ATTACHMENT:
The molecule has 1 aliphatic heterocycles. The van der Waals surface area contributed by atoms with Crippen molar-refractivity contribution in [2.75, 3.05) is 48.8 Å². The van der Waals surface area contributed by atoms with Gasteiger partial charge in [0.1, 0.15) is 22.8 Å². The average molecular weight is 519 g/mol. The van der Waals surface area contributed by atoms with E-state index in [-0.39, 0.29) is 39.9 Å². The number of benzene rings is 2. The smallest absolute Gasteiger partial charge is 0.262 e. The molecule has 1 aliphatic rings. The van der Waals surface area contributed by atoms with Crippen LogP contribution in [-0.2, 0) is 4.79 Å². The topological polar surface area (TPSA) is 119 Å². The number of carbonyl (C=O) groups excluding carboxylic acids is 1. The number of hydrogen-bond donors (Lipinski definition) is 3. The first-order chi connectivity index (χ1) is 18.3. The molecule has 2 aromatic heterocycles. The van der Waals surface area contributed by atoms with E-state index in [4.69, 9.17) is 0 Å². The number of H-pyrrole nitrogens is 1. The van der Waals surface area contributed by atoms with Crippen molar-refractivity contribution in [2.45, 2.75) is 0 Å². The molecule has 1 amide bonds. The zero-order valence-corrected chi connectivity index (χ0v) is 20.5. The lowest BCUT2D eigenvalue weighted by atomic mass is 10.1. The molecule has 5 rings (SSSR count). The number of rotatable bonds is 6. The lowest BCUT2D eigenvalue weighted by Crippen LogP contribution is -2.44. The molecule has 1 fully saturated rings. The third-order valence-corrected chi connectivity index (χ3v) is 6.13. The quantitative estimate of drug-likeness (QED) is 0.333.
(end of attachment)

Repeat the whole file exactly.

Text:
The molecule has 1 aliphatic heterocycles. The van der Waals surface area contributed by atoms with Crippen molar-refractivity contribution in [2.75, 3.05) is 48.8 Å². The van der Waals surface area contributed by atoms with Gasteiger partial charge in [0.1, 0.15) is 22.8 Å². The average molecular weight is 519 g/mol. The van der Waals surface area contributed by atoms with E-state index in [-0.39, 0.29) is 39.9 Å². The number of benzene rings is 2. The smallest absolute Gasteiger partial charge is 0.262 e. The molecule has 1 aliphatic rings. The van der Waals surface area contributed by atoms with Crippen LogP contribution in [-0.2, 0) is 4.79 Å². The topological polar surface area (TPSA) is 119 Å². The number of carbonyl (C=O) groups excluding carboxylic acids is 1. The number of hydrogen-bond donors (Lipinski definition) is 3. The first-order chi connectivity index (χ1) is 18.3. The molecule has 2 aromatic heterocycles. The van der Waals surface area contributed by atoms with E-state index in [4.69, 9.17) is 0 Å². The number of H-pyrrole nitrogens is 1. The van der Waals surface area contributed by atoms with Crippen molar-refractivity contribution in [2.45, 2.75) is 0 Å². The molecule has 1 amide bonds. The zero-order valence-corrected chi connectivity index (χ0v) is 20.5. The lowest BCUT2D eigenvalue weighted by atomic mass is 10.1. The molecule has 5 rings (SSSR count). The number of rotatable bonds is 6. The lowest BCUT2D eigenvalue weighted by Crippen LogP contribution is -2.44. The molecule has 1 fully saturated rings. The third-order valence-corrected chi connectivity index (χ3v) is 6.13. The quantitative estimate of drug-likeness (QED) is 0.333.